We hold decision-makers responsible whenever their judgment turns out to be wrong, even without any known fault, because normally we can never know whether their judgment was reasonable. The value at risk determines how much time and cost may be appropriate in taking any decision, and people who exercise delegated powers must take reasonable precautions against mistake and error, under pain of discredit. In the last resort, decisionmakers will sometimes get things wrong but should mostly get important things right, and must usually be judged on balance.

    These principles of good judgment and good management hold equally true in parliament, in a trial, in regulation, in corporate direction, in common management and daily office work, and in deciding whether to buy beans in a shop. The separation of powers of executive management, compliance and regulation is valuable if not indispensable, but inherently prone to conflict. Every lawyer understands this, as should everyone else, but the press glories in revelations of the obvious, and mob rule overtakes sense and the rule of law and justice. “Independent Investigations” can never be wholly independent of the pressures in the matters and decisions investigated, and in this regard regulators are in exactly the same position as everyone else.

    I hope Professor Moorehead may like my thesis in British Injustice!

  2. Long time no speak.

    You have touched on a raw nerve here.

    When I was a partner at an English firm, I fought against a client request that the firm did an investigation into alleged wrongdoing at a client I did a lot of work for. I was outvoted, the firm did the work and cleared the client, but as time went by it became very clear that the alleged wrongdoing had occurred. I cannot allocate responsibility, and it may be that the conclusions were supported by the available evidence (I doubt it).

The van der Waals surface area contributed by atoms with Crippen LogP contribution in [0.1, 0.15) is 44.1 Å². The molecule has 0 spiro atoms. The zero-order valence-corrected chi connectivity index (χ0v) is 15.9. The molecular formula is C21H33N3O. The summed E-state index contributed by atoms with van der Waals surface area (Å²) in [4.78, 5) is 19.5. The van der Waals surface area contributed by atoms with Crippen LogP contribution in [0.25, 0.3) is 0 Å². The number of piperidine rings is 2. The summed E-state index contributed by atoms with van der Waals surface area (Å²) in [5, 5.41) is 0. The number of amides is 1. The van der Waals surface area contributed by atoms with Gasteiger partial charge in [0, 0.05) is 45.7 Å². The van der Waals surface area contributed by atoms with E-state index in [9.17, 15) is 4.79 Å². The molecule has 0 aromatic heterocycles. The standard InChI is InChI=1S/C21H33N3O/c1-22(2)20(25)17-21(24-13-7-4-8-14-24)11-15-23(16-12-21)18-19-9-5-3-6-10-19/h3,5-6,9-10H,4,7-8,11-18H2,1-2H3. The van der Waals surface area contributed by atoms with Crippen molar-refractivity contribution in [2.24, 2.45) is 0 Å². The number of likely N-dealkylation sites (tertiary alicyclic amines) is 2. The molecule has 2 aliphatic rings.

More recently, [I know well someone who] did a big review into an incident at an occasional client of her firm. It was a thorough piece of work, which the client publicly rejected and is now an ex client. She has used this example to talk to the general counsel of other clients, without improper disclosure, to explain to then why it is dangerous to get their own firms to review corporate behaviour.

    Doing this creates a difficult conflict of interest; the pressure to clear your client is significant and if you do not there is potential economic damage to the firm.

    US firms do this sort of thing a lot, but the outcomes seem to be very different. Clients (and keep in mind that US companies are much more lawyer driven) seem to accept that a major law firm will not pull its punches, and are much less resentful when the legal work shows major issues. So the Skadden white collar crime partners I discussed this with were very surprised when they encountered European corporates and were expected to clear the clients that they investigated.

    There are also regulatory issues. As I understand it, the general position of the FCA is to ignore the conclusions of own client investigations, unless the FCA is involved form the outset. In the US, the SEC and the DoJ try to require corporates to waive privilege when such reports are commissioned.

    Good for you (and I say that with no view at all of the specific matters you raised). I would have thought that this is a great subject for further work.

    Keep up the good work